The digital transition of local news

How are the traditional local publishers managing the transition to digital? The panelists would like us to think it's going well, but the audience is skeptical.

Adam Tinworth
Adam Tinworth

Liveblogged notes from a panel discussion on the future of local news publishers at News Impact Summit Cardiff in October 2018. Prone to error, inaccuracy and howling crimes against grammar and syntax.


  • Moderator: Joy Jenkins, Postdoctoral Research Fellow, Reuters Institute for the Study of Journalism
  • MaryAnn Astle, executive editor (digital), StokeonTrentLive
  • Ian Carter, editorial director, Kent Messenger Media Group
  • Paul Fisher, Head of audience for south of England, Johnston Press

Astle: Getting lots of traffic is easy - but we want loyal, local traffic and that is only doable the hard way - by doing the issues they care about.

Carter: We have a bigger audience than we ever did before - but we’re still facing declining revenue. I believe that people have to pay for content now.

Fisher: We have got very used to expecting our news free of charge - Britain is uniquely different in that, probably because of the BBC. The 24/7 nature of news is both a challenge and an opportunity. People expect 24/7 news - how do we resource that?

Astle: Reach plc has scale - and from a commercial perspective, a very large audience helps sell advertising. As journalists, you have an awful lot of colleagues across the country to talk to, work with and you can call upon central resources.

Carter: We’re going the other way - town centre offices, and investment in local and the community.

Fisher: JP is a little of a mix of both - everything from a long tail of small regional titles, right up to the i, which is seeing growth in print and online. We have the ability to amplify our content from our local sites via the i. We have daily conversations about that. We have central content teams and central video teams. We’re aiming to be a on-stop shop: come for the local news and get the national news, too.

Stories and Skills

Jenkins: How have your editorial strategies changed?

Astle: It doesn’t make sense any more for every site to cover every story. Take the royal baby for example; it’s better to have that created centrally and spread to all the tiles. We haven’t changed the type of stories we do - just the tools we do them with.

Carter: Similar - we tell the same sorts of stories, but in a platform neutral way.

Fisher: I disagree. The way we do content has changed massively. We used to get the paper to bed, and then upload the paper online, in one fell swoop. No through about it. The top story was the one you uploaded last. We’ve come an awful long way since then. One of the challenges is keeping up with the pace of change in skills and tools. Is that headline SEO optimised? What links should we include? It’s a real challenge still to make sure that all our journalists are on a digital transformation journey.

Carter: But it’s still getting the exclusives; it’s still about getting the stories.

Astle: The need for training is pretty constant. Because the industry is changing so much, the need for training is constant. Now we’re a newspaper and a news site. If you want to be a print journalist, go and be a print journalist. If you’re excited about digital tools, go and work on digital.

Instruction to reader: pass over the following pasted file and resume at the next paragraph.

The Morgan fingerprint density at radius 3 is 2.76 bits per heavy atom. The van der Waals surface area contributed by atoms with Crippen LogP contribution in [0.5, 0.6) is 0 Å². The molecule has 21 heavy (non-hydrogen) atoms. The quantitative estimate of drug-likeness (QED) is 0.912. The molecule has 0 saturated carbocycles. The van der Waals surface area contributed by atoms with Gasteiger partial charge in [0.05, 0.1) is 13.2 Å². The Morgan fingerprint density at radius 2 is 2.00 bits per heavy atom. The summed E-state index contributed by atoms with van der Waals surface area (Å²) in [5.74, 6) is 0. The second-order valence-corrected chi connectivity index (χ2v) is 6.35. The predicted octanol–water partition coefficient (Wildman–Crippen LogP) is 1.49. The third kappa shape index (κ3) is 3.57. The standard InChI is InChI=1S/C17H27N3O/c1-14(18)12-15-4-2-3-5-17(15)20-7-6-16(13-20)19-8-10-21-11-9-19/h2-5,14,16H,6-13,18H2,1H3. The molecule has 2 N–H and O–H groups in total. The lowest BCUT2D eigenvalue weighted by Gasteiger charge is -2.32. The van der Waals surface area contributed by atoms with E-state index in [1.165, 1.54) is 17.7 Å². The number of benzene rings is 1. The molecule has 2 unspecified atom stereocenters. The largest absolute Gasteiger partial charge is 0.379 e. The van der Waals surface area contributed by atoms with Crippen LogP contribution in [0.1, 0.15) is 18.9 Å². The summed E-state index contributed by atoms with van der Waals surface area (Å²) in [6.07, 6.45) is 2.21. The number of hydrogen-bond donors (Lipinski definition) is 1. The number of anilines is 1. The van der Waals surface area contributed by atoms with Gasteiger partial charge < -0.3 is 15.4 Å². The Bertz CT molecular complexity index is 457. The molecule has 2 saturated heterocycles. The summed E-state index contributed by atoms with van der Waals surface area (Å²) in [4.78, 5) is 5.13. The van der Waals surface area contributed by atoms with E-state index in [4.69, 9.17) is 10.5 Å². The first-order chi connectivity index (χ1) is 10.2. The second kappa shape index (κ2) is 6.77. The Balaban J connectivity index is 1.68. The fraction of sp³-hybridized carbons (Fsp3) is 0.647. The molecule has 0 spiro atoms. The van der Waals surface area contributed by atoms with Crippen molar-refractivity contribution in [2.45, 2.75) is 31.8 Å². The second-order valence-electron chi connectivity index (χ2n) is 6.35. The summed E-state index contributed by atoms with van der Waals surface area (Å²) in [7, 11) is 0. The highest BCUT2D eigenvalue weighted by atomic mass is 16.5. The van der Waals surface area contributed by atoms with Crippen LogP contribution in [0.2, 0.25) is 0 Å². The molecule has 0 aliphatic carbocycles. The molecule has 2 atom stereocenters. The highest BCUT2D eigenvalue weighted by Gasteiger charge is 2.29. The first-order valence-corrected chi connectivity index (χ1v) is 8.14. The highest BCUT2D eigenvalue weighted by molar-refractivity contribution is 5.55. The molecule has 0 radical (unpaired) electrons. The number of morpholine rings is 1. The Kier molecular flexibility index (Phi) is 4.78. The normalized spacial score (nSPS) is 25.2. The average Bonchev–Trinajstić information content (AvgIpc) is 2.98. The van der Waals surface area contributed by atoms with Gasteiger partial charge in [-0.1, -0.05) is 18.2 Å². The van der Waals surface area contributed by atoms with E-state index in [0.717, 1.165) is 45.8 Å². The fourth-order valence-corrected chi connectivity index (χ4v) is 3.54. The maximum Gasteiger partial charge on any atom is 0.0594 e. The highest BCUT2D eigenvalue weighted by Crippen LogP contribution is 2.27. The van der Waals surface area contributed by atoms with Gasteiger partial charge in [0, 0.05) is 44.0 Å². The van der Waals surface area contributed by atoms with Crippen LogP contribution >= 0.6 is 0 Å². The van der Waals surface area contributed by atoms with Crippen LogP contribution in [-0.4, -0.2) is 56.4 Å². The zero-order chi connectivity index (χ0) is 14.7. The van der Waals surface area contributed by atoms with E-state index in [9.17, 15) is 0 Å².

Carter: Make it fun - give people ownership and let them experiment.

Fisher: One key is explaining why we’re doing things, rather than just adding to their workload.

The Platform Game

Jenkins: How are you feeling about Facebook and other social platforms? How important are they to your businesses?

Astle: I think it’s a bit daft to forget about Facebook - it generates millions of page views a month for us. It’s not nonsense, it’s not any old stuff - it’s what they want to read. And 90% of our tipoffs come via Facebook Messages. We have several Facebook Groups now, some are new - but people are already arranging face to face meetings.

Carter: Facebook, we get a large audience from it, but they’re amongst the least engaged. The bounce rate is high.

Fisher: Google is now our top referrer, not Facebook for the first time - and much of that is to Instant Articles, which are less valuable to us. It is useful for photos and tips.

Astle: The 18-30 segment of our audience is growing, which is good. You have to listen to them telling you what they want to know about. We do a lot of events - this year we’re going to organise Christmas ourselves. We’re going to organise an event run by journalists for thousands of people. We have to be part of the community.

Carter: We do. We need to have a presence in the heart of the community. we need to take part in local events. And we’re not constrained by newspaper footprints, s we can explore new things: park runners, eco-friendly Kent and so on.

Fisher: Newsrooms aren’t just about journalists, it’s about data analysts, who can help us understand who our readers actually are.

Do they have a duty of care to smaller titles?

Fisher: No. I would like to think Edinburgh is still a hyperlocal newsroom, and we have a lot of good journalists in that newsroom who are passionate about reporting on that city. With a cold hard-hearted business head, there are only so much audience out there - and I’d rather that focused on themselves not a competitor.

Astle argues that the small newspapers being integrated into a bigger site leads to better service for this areas.

Ideas of revenue didn't go much beyond advertising and advertising-related models. Are we too late for paywalls? Astle suggests we might be - we should have done that collectively as an industry 10 years ago.

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Adam is a lecturer, trainer and writer. He's been a blogger for over 20 years, and a journalist for more than 30. He lectures on audience strategy and engagement at City, University of London.